In memoriam

George H.W. Bush's National Security Team: A Study in Statecraft

By John Bellinger
Sunday, December 2, 2018, 12:26 PM

The obituaries of President George H.W. Bush have appropriately focused on his foreign policy successes, especially his deft diplomatic handling of the collapse of the Soviet Union and the reunification of Germany as well as his firm but ultimately restrained response to Saddam’s invasion of Kuwait. One reason for his success is that he entered office with more foreign policy experience than any other president, having served not only as vice president for eight years but also previously as director of central intelligence, ambassador to the United Nations and as envoy to China. Bush personally enjoyed the affection, respect and trust of his counterparts. But he also selected and was advised by perhaps the strongest and most stable national security team in American history, led by National Security Advisor Brent Scowcroft and Secretary of State James Baker. President George W. Bush tapped many of the stars of his father’s team when he staffed his own administration.

General Scowcroft, often cited as the model “honest broker,” had previously served as deputy national security advisor and then national security advisor under President Gerald Ford. Bush and Scowcroft chose Robert Gates as deputy national security advisor; Gates, who had previously served as deputy director and acting director of central intelligence and had spent five years on the National Security Council (NSC) staff under Presidents Nixon, Ford and Carter, was a highly disciplined manager of NSC processes who ensured that differing views were fairly presented to the president for decision.

One of the busiest NSC offices under President H.W. Bush was the European directorate, which was responsible for helping the president set U.S. policy and manage relations with European leaders during the collapse of the Soviet Union, end of the Cold War and reunification of Germany. Headed by Robert Blackwill, a career foreign service officer, the directorate included Condoleezza Rice, Nicholas Burns, Philip Zelikow and Barry Lowenkron, among others. (Rice and Zelikow later co-authored a book about the Bush Administration’s handling of the end of the Cold War entitled “Germany Unified and Europe Transformed: A Study in Statecraft.” Indeed, the Bush 41 Administration’s entire four years might be summarized by the sub-title of their book.) When Rice later became secretary of state in 2005, she recruited all of these former colleagues to senior positions in the State Department.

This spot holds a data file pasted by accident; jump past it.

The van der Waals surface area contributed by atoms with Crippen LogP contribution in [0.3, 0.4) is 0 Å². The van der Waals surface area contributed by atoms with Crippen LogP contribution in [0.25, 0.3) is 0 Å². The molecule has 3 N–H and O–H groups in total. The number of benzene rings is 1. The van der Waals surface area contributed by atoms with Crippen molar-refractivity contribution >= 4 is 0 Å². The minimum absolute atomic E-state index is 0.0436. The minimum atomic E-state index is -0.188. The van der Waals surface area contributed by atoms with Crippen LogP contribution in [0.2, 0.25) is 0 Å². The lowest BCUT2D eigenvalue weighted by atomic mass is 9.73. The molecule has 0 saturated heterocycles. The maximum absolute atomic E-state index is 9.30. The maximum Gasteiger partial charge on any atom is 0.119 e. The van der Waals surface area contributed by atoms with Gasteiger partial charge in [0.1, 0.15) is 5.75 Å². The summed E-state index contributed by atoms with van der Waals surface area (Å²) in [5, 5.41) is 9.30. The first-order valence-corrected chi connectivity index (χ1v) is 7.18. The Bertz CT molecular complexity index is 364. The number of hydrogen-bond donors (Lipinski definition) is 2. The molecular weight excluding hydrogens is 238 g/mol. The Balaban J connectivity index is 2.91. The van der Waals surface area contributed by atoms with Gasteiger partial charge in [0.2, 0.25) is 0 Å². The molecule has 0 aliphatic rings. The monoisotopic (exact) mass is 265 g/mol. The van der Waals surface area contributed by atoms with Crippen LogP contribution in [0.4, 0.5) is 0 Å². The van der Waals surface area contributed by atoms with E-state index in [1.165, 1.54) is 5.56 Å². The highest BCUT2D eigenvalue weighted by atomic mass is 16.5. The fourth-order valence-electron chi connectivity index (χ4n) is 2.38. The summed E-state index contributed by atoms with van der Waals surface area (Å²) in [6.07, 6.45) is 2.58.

Bush’s NSC staff included many other experienced national security officials who rose later to even greater prominence. Bill Burns and then Richard Haass served as special assistant to the president and senior director for the Near East, during the momentous first Gulf War and aftermath. Michael Hayden served as an NSC Director for Defense and Arms Control. Later, in the Bush 43 Administration, Burns served as ambassador to Russia and then under secretary of state for political affairs; Haass served as director of the policy planning staff; and Hayden as director of the CIA.

Serving with Secretary Baker at the State Department were Bob Kimmitt as under secretary of state for political affairs and Robert Zoellick as counselor and executive assistant to the secretary. Zoellick also served as head of the U.S. delegation for the “Two Plus Four Talks” that led to the reunification of Germany. After German reunification, Kimmitt was appointed ambassador to Germany. As is well known, Kimmitt later served as deputy secretary of the Treasury and Zoellick as trade representative and deputy secretary of state in the Bush 43 administration.

At the Department of Defense, a then less-hawkish Dick Cheney served as secretary (presiding over an overall decrease in the U.S. defense budget), with General Colin Powell (who had served as Ronald Reagan’s national security advisor) as chairman of the Joint Chiefs.

At the Central Intelligence Agency, President Bush asked Judge William Webster, who had been appointed director of central intelligence in 1987, to stay on in that role; Webster remained until 1991. (Bush had been annoyed to have been ousted as director of central intelligence by President Jimmy Carter, the first time a sitting director had been replaced by a new president.) I was fortunate to serve as special assistant to Judge Webster from 1988-1991, during which period I had a front-row seat to President Bush’s and his team’s steady handling of the many global challenges facing the United States, including the end of the Cold War, the first Gulf War and the invasion of Panama. During his presidency, President Bush made regular visits to CIA Headquarters, where he was held in high esteem as a former director of central intelligence and avid consumer of intelligence. I have a photograph of President Bush shaking my hand in the director’s office, which he later signed and wished me “good luck” in my career.

As we look back on the legacy of President George H. W. Bush, we must hope that the next president will have more of his integrity, humility, decency, steadiness, caution and commitment to country over self and will be able to assemble a national security team that rivals that of the Bush 41 administration.